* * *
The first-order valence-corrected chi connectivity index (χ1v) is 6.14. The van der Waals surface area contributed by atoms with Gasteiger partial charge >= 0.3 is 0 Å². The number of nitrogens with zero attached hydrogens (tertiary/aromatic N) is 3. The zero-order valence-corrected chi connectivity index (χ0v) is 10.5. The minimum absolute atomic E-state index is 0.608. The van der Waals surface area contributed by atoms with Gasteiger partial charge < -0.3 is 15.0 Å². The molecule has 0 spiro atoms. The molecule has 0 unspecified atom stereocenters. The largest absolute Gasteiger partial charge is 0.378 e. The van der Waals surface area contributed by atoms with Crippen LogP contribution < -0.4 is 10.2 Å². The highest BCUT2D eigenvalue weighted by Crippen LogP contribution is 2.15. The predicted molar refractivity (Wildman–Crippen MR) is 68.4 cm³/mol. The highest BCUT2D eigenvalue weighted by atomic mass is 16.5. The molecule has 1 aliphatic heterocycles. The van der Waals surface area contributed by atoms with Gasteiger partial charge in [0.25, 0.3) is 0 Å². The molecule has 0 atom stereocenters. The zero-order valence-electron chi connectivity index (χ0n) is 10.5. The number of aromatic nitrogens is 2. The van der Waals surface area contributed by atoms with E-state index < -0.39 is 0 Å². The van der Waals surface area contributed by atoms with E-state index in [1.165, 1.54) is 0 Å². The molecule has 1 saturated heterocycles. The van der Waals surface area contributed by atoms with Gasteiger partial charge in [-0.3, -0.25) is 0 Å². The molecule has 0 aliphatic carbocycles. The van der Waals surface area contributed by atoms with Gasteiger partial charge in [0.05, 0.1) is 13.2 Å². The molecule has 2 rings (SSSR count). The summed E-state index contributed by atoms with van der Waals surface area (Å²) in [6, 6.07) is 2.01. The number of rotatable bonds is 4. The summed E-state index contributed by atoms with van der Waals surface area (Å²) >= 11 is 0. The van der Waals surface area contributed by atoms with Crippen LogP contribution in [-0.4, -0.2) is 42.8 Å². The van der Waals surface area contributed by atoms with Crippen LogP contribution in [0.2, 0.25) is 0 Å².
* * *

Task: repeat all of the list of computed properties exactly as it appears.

The first-order valence-corrected chi connectivity index (χ1v) is 6.14. The van der Waals surface area contributed by atoms with Gasteiger partial charge >= 0.3 is 0 Å². The number of nitrogens with zero attached hydrogens (tertiary/aromatic N) is 3. The zero-order valence-corrected chi connectivity index (χ0v) is 10.5. The minimum absolute atomic E-state index is 0.608. The van der Waals surface area contributed by atoms with Gasteiger partial charge < -0.3 is 15.0 Å². The molecule has 0 spiro atoms. The molecule has 0 unspecified atom stereocenters. The largest absolute Gasteiger partial charge is 0.378 e. The van der Waals surface area contributed by atoms with Crippen LogP contribution < -0.4 is 10.2 Å². The highest BCUT2D eigenvalue weighted by Crippen LogP contribution is 2.15. The predicted molar refractivity (Wildman–Crippen MR) is 68.4 cm³/mol. The highest BCUT2D eigenvalue weighted by atomic mass is 16.5. The molecule has 1 aliphatic heterocycles. The van der Waals surface area contributed by atoms with Gasteiger partial charge in [0.25, 0.3) is 0 Å². The molecule has 0 atom stereocenters. The zero-order valence-electron chi connectivity index (χ0n) is 10.5. The number of aromatic nitrogens is 2. The van der Waals surface area contributed by atoms with E-state index < -0.39 is 0 Å². The van der Waals surface area contributed by atoms with E-state index in [1.165, 1.54) is 0 Å². The molecule has 1 saturated heterocycles. The van der Waals surface area contributed by atoms with Gasteiger partial charge in [-0.3, -0.25) is 0 Å². The molecule has 0 aliphatic carbocycles. The van der Waals surface area contributed by atoms with Gasteiger partial charge in [0.05, 0.1) is 13.2 Å². The molecule has 2 rings (SSSR count). The summed E-state index contributed by atoms with van der Waals surface area (Å²) in [6, 6.07) is 2.01. The number of rotatable bonds is 4. The summed E-state index contributed by atoms with van der Waals surface area (Å²) >= 11 is 0. The van der Waals surface area contributed by atoms with Crippen LogP contribution in [-0.4, -0.2) is 42.8 Å². The van der Waals surface area contributed by atoms with Crippen LogP contribution in [0.2, 0.25) is 0 Å².